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Why we need to redesign the PRRT

Businesses and families in Mackellar and across Australia are being pummeled by soaring petrol prices and energy cost. The prediction revealed in the recent budget that electricity prices are likely to rise by 56 per cent over two years is alarming to say the least. For the average family in New South Wales this price rise will increase their energy bill from $356 a quarter to $555. For many this is the difference between keeping food on the table and the lights on. These soaring energy prices are crippling for individuals, for families, for businesses and for industry. They are especially galling because, at the same time Australians are struggling to pay their bills, energy companies are making exorbitant profits by shipping our natural resources overseas.

Across the sector in Australia oil and gas companies pay corporate tax of around just two per cent of total revenue. The Australian public receives even less from the petroleum resources rent tax, the PRRT, at just one per cent in 2020. And yet these companies have their hands up for subsidies. It's not ethical that Australian families and businesses are hitting the wall at the same time as oil and gas companies such as Chevron, Woodside and Santos are making exorbitant profits. Australians around the country know that this is far from fair, and overwhelmingly want the government to address this and urgently. So how can we ensure that oil and gas companies pay their fair share of tax in this country? It is not reasonable to simply say that more gas supply is the answer. Gas supply tripled in the last decade, and prices did the same.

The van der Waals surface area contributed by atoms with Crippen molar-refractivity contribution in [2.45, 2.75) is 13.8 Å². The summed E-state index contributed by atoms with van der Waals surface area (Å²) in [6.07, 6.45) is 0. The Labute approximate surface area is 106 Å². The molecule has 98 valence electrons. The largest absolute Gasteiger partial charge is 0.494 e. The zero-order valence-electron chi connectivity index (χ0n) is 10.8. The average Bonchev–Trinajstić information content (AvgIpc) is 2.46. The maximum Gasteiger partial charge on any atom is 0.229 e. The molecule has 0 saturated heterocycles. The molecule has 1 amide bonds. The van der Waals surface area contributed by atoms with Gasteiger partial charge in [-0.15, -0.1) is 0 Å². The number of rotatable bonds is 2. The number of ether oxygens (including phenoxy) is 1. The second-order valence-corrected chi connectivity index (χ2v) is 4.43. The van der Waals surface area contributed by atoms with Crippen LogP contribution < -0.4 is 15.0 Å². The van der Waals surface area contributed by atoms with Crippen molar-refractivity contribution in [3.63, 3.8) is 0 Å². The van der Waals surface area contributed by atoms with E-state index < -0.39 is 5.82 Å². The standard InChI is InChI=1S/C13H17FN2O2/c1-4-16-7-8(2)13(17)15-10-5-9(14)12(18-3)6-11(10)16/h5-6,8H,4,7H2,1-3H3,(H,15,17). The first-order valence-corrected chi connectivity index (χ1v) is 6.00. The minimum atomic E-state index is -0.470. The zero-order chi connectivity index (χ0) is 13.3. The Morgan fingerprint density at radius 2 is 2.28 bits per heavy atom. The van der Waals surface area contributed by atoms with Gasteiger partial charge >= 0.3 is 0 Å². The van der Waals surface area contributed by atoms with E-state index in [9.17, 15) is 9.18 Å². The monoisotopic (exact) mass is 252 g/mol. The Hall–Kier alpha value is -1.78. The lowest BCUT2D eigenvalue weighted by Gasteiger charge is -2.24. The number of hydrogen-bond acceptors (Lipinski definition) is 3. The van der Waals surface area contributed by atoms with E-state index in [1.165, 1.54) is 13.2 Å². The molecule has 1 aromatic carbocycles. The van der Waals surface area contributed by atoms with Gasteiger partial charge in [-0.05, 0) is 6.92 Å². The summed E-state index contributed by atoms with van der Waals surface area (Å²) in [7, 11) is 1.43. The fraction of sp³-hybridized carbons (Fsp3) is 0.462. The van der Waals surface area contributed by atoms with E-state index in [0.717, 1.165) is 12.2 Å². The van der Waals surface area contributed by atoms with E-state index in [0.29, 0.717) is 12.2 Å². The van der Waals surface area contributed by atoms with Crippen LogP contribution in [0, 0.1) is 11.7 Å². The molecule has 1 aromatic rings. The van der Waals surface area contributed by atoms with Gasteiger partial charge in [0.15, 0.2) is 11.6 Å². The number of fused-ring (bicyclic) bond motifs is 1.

The PRRT is overly complex and riddled with loopholes, providing companies the opportunity to use accounting tricks to avoid paying tax in this country. For example, the PRRT isn't collected on LNG export profits. Instead, tax is calculated at an upstream price, which is much lower, before the liquefaction process, where the majority of value is added. This is a mega loophole that is costing the Australian public billions. When the PRRT was first introduced in 1992 it collected 19 per cent of total oil and gas revenue. Now it collects just one per cent. In 2021-22 the windfall profits on Australian gas exports were between $26 billion and $40 billion, and yet the PRRT collected a comparatively paltry $1.6 billion. Rod Sims, the former Chair of the ACCC, bluntly said that the PRRT 'patently does not work'.

The government could also introduce a temporary super profits levy on the extra profits made by fossil fuel companies. The UK has done it, President Biden is considering it and that this has long been the process in Norway. In Norway oil and gas profits are taxed at 78 per cent, and since the 1990s this has raised a staggering $1.7 trillion for its sovereign wealth fund, which is equivalent to A$350,000 for every citizen. When compared to the tax arrangements of Norway, Australia barely taxes our resource profits at all. The argument that raising taxes will discourage investment is not the reality. Norway's investment has not declined even though the lion's share of natural resources profits, 78 per cent, goes to the public.

While Australian taxpayers subsidise fossil fuel companies to the tune of $10 billion a year, in Norway it is estimated that government revenue from their oil and gas exports in 2023 will be a jaw-dropping A$209 billion. It's time the government acted to ensure the PRRT is fixed so that Australians benefit fairly from the sale of our resources. The wealth raised would go a long way to repaying our immense national debt and is needed to fund essential public services, such as education, health and the NDIS, as well as the transition to cleaner energy, and climate change adaptation and recovery measures. The government must do the right thing by the Australian people and act to fix the broken petroleum resource rent tax.